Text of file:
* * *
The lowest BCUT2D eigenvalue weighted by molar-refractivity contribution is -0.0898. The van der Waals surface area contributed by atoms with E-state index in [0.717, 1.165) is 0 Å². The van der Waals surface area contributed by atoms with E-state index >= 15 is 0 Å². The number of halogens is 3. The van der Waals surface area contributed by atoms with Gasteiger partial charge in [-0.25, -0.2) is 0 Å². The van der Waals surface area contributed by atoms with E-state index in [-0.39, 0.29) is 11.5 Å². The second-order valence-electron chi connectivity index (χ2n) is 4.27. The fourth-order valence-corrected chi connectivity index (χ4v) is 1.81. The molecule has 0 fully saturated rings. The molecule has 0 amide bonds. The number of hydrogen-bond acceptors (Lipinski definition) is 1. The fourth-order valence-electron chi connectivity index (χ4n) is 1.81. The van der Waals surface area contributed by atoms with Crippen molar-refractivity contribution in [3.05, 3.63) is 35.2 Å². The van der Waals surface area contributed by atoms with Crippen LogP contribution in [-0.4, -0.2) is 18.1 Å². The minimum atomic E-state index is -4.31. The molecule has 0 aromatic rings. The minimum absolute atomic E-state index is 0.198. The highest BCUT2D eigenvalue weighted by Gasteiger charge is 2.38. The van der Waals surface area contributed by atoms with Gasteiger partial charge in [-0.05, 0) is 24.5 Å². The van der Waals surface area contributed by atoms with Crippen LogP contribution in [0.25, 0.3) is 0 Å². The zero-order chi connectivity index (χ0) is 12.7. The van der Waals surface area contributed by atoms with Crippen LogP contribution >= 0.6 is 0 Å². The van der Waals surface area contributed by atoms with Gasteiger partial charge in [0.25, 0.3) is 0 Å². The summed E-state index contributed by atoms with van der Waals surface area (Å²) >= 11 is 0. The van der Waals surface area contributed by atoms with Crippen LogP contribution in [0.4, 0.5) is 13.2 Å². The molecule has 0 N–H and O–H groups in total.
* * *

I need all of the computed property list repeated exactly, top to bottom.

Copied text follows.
The lowest BCUT2D eigenvalue weighted by molar-refractivity contribution is -0.0898. The van der Waals surface area contributed by atoms with E-state index in [0.717, 1.165) is 0 Å². The van der Waals surface area contributed by atoms with E-state index >= 15 is 0 Å². The number of halogens is 3. The van der Waals surface area contributed by atoms with Gasteiger partial charge in [-0.25, -0.2) is 0 Å². The van der Waals surface area contributed by atoms with E-state index in [-0.39, 0.29) is 11.5 Å². The second-order valence-electron chi connectivity index (χ2n) is 4.27. The fourth-order valence-corrected chi connectivity index (χ4v) is 1.81. The molecule has 0 fully saturated rings. The molecule has 0 amide bonds. The number of hydrogen-bond acceptors (Lipinski definition) is 1. The fourth-order valence-electron chi connectivity index (χ4n) is 1.81. The van der Waals surface area contributed by atoms with Crippen molar-refractivity contribution in [3.05, 3.63) is 35.2 Å². The van der Waals surface area contributed by atoms with Crippen LogP contribution in [-0.4, -0.2) is 18.1 Å². The minimum atomic E-state index is -4.31. The molecule has 0 aromatic rings. The minimum absolute atomic E-state index is 0.198. The highest BCUT2D eigenvalue weighted by Gasteiger charge is 2.38. The van der Waals surface area contributed by atoms with Gasteiger partial charge in [-0.05, 0) is 24.5 Å². The van der Waals surface area contributed by atoms with Crippen LogP contribution in [0.25, 0.3) is 0 Å². The zero-order chi connectivity index (χ0) is 12.7. The van der Waals surface area contributed by atoms with Crippen LogP contribution >= 0.6 is 0 Å². The van der Waals surface area contributed by atoms with Gasteiger partial charge in [0.25, 0.3) is 0 Å². The summed E-state index contributed by atoms with van der Waals surface area (Å²) >= 11 is 0. The van der Waals surface area contributed by atoms with Crippen LogP contribution in [0.4, 0.5) is 13.2 Å². The molecule has 0 N–H and O–H groups in total.